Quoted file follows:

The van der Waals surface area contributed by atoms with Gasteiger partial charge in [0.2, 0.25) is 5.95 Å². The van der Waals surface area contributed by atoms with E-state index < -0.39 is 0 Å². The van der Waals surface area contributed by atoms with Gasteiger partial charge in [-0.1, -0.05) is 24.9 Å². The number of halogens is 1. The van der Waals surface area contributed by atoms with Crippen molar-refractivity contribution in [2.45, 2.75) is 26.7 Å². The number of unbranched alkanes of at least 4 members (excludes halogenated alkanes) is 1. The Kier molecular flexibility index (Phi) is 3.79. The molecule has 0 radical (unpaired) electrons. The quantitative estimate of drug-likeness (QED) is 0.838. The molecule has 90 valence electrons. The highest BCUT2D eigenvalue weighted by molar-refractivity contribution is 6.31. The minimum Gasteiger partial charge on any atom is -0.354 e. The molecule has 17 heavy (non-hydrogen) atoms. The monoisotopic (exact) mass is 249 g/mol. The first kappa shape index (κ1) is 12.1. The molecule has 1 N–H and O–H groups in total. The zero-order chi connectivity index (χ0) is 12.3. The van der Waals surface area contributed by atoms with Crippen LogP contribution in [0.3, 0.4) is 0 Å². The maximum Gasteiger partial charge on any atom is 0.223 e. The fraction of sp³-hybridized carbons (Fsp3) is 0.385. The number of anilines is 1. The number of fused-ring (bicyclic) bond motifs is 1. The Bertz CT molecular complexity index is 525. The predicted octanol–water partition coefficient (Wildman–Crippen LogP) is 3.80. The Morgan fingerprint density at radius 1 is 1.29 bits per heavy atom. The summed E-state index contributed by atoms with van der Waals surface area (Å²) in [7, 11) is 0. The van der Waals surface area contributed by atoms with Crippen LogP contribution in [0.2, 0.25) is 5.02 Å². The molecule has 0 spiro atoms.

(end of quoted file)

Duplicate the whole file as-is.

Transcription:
The van der Waals surface area contributed by atoms with Gasteiger partial charge in [0.2, 0.25) is 5.95 Å². The van der Waals surface area contributed by atoms with E-state index < -0.39 is 0 Å². The van der Waals surface area contributed by atoms with Gasteiger partial charge in [-0.1, -0.05) is 24.9 Å². The number of halogens is 1. The van der Waals surface area contributed by atoms with Crippen molar-refractivity contribution in [2.45, 2.75) is 26.7 Å². The number of unbranched alkanes of at least 4 members (excludes halogenated alkanes) is 1. The Kier molecular flexibility index (Phi) is 3.79. The molecule has 0 radical (unpaired) electrons. The quantitative estimate of drug-likeness (QED) is 0.838. The molecule has 90 valence electrons. The highest BCUT2D eigenvalue weighted by molar-refractivity contribution is 6.31. The minimum Gasteiger partial charge on any atom is -0.354 e. The molecule has 17 heavy (non-hydrogen) atoms. The monoisotopic (exact) mass is 249 g/mol. The first kappa shape index (κ1) is 12.1. The molecule has 1 N–H and O–H groups in total. The zero-order chi connectivity index (χ0) is 12.3. The van der Waals surface area contributed by atoms with Crippen LogP contribution in [0.3, 0.4) is 0 Å². The maximum Gasteiger partial charge on any atom is 0.223 e. The fraction of sp³-hybridized carbons (Fsp3) is 0.385. The number of anilines is 1. The number of fused-ring (bicyclic) bond motifs is 1. The Bertz CT molecular complexity index is 525. The predicted octanol–water partition coefficient (Wildman–Crippen LogP) is 3.80. The Morgan fingerprint density at radius 1 is 1.29 bits per heavy atom. The summed E-state index contributed by atoms with van der Waals surface area (Å²) in [7, 11) is 0. The van der Waals surface area contributed by atoms with Crippen LogP contribution in [0.2, 0.25) is 5.02 Å². The molecule has 0 spiro atoms.